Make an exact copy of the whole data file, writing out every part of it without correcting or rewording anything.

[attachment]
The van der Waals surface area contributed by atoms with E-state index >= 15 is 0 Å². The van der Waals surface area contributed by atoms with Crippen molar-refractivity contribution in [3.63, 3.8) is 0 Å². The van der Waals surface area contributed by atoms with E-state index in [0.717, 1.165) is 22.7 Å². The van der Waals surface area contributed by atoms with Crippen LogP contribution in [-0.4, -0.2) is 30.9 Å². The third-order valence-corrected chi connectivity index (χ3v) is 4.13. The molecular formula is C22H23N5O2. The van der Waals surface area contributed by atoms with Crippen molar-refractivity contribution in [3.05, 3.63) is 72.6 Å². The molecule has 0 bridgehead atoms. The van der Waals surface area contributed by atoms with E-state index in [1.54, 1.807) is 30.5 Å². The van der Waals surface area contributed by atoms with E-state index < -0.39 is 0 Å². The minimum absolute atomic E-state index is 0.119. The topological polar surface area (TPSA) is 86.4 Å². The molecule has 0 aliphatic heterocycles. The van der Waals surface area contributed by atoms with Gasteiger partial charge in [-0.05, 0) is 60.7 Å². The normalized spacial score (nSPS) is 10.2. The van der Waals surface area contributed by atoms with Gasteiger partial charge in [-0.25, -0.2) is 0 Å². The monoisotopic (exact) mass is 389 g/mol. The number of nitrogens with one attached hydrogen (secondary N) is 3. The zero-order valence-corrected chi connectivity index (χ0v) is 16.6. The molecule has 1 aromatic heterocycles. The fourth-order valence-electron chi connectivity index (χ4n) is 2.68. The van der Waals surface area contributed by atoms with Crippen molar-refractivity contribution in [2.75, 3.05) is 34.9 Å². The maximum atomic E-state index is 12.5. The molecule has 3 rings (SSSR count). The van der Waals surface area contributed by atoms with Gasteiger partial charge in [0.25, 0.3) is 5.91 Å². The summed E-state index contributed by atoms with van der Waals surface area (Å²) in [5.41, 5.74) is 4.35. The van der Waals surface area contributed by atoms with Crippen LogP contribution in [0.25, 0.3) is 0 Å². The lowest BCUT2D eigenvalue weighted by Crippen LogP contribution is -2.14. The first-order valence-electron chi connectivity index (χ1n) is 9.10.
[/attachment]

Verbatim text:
The van der Waals surface area contributed by atoms with E-state index >= 15 is 0 Å². The van der Waals surface area contributed by atoms with Crippen molar-refractivity contribution in [3.63, 3.8) is 0 Å². The van der Waals surface area contributed by atoms with E-state index in [0.717, 1.165) is 22.7 Å². The van der Waals surface area contributed by atoms with Crippen LogP contribution in [-0.4, -0.2) is 30.9 Å². The third-order valence-corrected chi connectivity index (χ3v) is 4.13. The molecular formula is C22H23N5O2. The van der Waals surface area contributed by atoms with Crippen molar-refractivity contribution in [3.05, 3.63) is 72.6 Å². The molecule has 0 bridgehead atoms. The van der Waals surface area contributed by atoms with E-state index in [1.54, 1.807) is 30.5 Å². The van der Waals surface area contributed by atoms with E-state index < -0.39 is 0 Å². The minimum absolute atomic E-state index is 0.119. The topological polar surface area (TPSA) is 86.4 Å². The molecule has 0 aliphatic heterocycles. The van der Waals surface area contributed by atoms with Gasteiger partial charge in [-0.05, 0) is 60.7 Å². The normalized spacial score (nSPS) is 10.2. The van der Waals surface area contributed by atoms with Gasteiger partial charge in [-0.25, -0.2) is 0 Å². The monoisotopic (exact) mass is 389 g/mol. The number of nitrogens with one attached hydrogen (secondary N) is 3. The zero-order valence-corrected chi connectivity index (χ0v) is 16.6. The molecule has 1 aromatic heterocycles. The fourth-order valence-electron chi connectivity index (χ4n) is 2.68. The van der Waals surface area contributed by atoms with Crippen molar-refractivity contribution in [2.75, 3.05) is 34.9 Å². The maximum atomic E-state index is 12.5. The molecule has 3 rings (SSSR count). The van der Waals surface area contributed by atoms with Gasteiger partial charge in [0.25, 0.3) is 5.91 Å². The summed E-state index contributed by atoms with van der Waals surface area (Å²) in [5.41, 5.74) is 4.35. The van der Waals surface area contributed by atoms with Crippen LogP contribution in [0.25, 0.3) is 0 Å². The lowest BCUT2D eigenvalue weighted by Crippen LogP contribution is -2.14. The first-order valence-electron chi connectivity index (χ1n) is 9.10.